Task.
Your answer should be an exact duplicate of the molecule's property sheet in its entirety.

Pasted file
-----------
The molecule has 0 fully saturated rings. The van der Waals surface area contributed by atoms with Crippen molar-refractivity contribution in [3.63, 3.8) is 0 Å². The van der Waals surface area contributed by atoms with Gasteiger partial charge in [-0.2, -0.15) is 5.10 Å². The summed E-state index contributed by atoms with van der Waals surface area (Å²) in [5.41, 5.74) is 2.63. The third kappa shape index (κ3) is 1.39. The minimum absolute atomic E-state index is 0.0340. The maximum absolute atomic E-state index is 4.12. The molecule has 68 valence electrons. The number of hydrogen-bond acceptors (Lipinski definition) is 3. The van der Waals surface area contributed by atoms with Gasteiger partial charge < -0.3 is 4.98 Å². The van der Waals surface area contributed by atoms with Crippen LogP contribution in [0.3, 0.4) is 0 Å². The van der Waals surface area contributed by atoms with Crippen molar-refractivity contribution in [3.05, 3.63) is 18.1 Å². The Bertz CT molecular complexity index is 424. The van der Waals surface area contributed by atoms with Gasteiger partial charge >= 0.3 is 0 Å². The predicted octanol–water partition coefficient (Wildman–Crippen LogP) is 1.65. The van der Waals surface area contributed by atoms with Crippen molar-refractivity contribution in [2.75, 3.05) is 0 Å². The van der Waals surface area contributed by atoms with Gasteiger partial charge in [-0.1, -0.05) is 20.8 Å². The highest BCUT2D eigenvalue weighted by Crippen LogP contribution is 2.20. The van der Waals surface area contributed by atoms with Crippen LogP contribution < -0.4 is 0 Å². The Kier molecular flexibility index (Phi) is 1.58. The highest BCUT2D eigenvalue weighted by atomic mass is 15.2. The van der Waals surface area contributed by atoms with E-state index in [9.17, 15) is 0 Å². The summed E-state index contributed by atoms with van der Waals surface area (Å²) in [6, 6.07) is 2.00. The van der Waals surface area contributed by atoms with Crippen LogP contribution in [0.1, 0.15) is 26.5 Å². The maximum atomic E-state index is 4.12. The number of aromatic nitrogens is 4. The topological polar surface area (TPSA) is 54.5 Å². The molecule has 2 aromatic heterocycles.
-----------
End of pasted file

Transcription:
The molecule has 0 fully saturated rings. The van der Waals surface area contributed by atoms with Crippen molar-refractivity contribution in [3.63, 3.8) is 0 Å². The van der Waals surface area contributed by atoms with Gasteiger partial charge in [-0.2, -0.15) is 5.10 Å². The summed E-state index contributed by atoms with van der Waals surface area (Å²) in [5.41, 5.74) is 2.63. The third kappa shape index (κ3) is 1.39. The minimum absolute atomic E-state index is 0.0340. The maximum absolute atomic E-state index is 4.12. The molecule has 68 valence electrons. The number of hydrogen-bond acceptors (Lipinski definition) is 3. The van der Waals surface area contributed by atoms with Gasteiger partial charge < -0.3 is 4.98 Å². The van der Waals surface area contributed by atoms with Crippen LogP contribution in [0.3, 0.4) is 0 Å². The van der Waals surface area contributed by atoms with Crippen molar-refractivity contribution in [3.05, 3.63) is 18.1 Å². The Bertz CT molecular complexity index is 424. The van der Waals surface area contributed by atoms with Gasteiger partial charge >= 0.3 is 0 Å². The predicted octanol–water partition coefficient (Wildman–Crippen LogP) is 1.65. The van der Waals surface area contributed by atoms with Crippen molar-refractivity contribution in [2.75, 3.05) is 0 Å². The van der Waals surface area contributed by atoms with Gasteiger partial charge in [-0.1, -0.05) is 20.8 Å². The highest BCUT2D eigenvalue weighted by Crippen LogP contribution is 2.20. The van der Waals surface area contributed by atoms with Crippen LogP contribution < -0.4 is 0 Å². The Kier molecular flexibility index (Phi) is 1.58. The highest BCUT2D eigenvalue weighted by atomic mass is 15.2. The van der Waals surface area contributed by atoms with E-state index in [9.17, 15) is 0 Å². The summed E-state index contributed by atoms with van der Waals surface area (Å²) in [6, 6.07) is 2.00. The van der Waals surface area contributed by atoms with Crippen LogP contribution in [0.1, 0.15) is 26.5 Å². The maximum atomic E-state index is 4.12. The number of aromatic nitrogens is 4. The topological polar surface area (TPSA) is 54.5 Å². The molecule has 2 aromatic heterocycles.